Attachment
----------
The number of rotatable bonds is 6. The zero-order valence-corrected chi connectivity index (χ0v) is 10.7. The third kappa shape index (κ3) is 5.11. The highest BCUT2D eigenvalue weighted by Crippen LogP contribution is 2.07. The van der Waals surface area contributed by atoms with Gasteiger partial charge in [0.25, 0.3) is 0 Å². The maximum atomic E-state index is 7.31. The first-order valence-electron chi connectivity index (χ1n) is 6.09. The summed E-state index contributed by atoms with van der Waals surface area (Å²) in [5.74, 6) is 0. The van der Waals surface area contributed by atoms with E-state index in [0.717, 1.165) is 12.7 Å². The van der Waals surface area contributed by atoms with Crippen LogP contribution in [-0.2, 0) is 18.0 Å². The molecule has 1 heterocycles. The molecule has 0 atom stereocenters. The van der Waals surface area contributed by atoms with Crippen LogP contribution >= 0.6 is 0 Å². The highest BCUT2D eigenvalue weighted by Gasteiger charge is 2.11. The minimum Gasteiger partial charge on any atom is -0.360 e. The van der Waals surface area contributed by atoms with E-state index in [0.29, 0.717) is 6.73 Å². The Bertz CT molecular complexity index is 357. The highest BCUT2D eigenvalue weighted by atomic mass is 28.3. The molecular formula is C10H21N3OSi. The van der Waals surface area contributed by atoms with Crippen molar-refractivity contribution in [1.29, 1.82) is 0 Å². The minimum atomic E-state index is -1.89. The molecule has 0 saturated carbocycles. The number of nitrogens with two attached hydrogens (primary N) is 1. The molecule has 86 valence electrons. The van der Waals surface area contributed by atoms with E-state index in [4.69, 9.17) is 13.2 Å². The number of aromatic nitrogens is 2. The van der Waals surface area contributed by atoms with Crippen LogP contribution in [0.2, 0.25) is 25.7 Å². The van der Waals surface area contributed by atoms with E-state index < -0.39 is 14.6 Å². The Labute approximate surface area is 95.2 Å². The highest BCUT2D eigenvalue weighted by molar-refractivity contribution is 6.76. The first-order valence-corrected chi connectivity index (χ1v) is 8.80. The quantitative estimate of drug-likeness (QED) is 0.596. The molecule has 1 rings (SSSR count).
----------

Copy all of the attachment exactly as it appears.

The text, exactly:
The number of rotatable bonds is 6. The zero-order valence-corrected chi connectivity index (χ0v) is 10.7. The third kappa shape index (κ3) is 5.11. The highest BCUT2D eigenvalue weighted by Crippen LogP contribution is 2.07. The van der Waals surface area contributed by atoms with Gasteiger partial charge in [0.25, 0.3) is 0 Å². The maximum atomic E-state index is 7.31. The first-order valence-electron chi connectivity index (χ1n) is 6.09. The summed E-state index contributed by atoms with van der Waals surface area (Å²) in [5.74, 6) is 0. The van der Waals surface area contributed by atoms with E-state index in [0.717, 1.165) is 12.7 Å². The van der Waals surface area contributed by atoms with Crippen LogP contribution in [-0.2, 0) is 18.0 Å². The molecule has 1 heterocycles. The molecule has 0 atom stereocenters. The van der Waals surface area contributed by atoms with Crippen LogP contribution >= 0.6 is 0 Å². The highest BCUT2D eigenvalue weighted by Gasteiger charge is 2.11. The minimum Gasteiger partial charge on any atom is -0.360 e. The van der Waals surface area contributed by atoms with E-state index in [0.29, 0.717) is 6.73 Å². The Bertz CT molecular complexity index is 357. The highest BCUT2D eigenvalue weighted by atomic mass is 28.3. The molecular formula is C10H21N3OSi. The van der Waals surface area contributed by atoms with Crippen molar-refractivity contribution in [1.29, 1.82) is 0 Å². The minimum atomic E-state index is -1.89. The molecule has 0 saturated carbocycles. The number of nitrogens with two attached hydrogens (primary N) is 1. The molecule has 86 valence electrons. The van der Waals surface area contributed by atoms with E-state index in [4.69, 9.17) is 13.2 Å². The number of aromatic nitrogens is 2. The van der Waals surface area contributed by atoms with Crippen LogP contribution in [0.2, 0.25) is 25.7 Å². The van der Waals surface area contributed by atoms with E-state index < -0.39 is 14.6 Å². The Labute approximate surface area is 95.2 Å². The highest BCUT2D eigenvalue weighted by molar-refractivity contribution is 6.76. The first-order valence-corrected chi connectivity index (χ1v) is 8.80. The quantitative estimate of drug-likeness (QED) is 0.596. The molecule has 1 rings (SSSR count).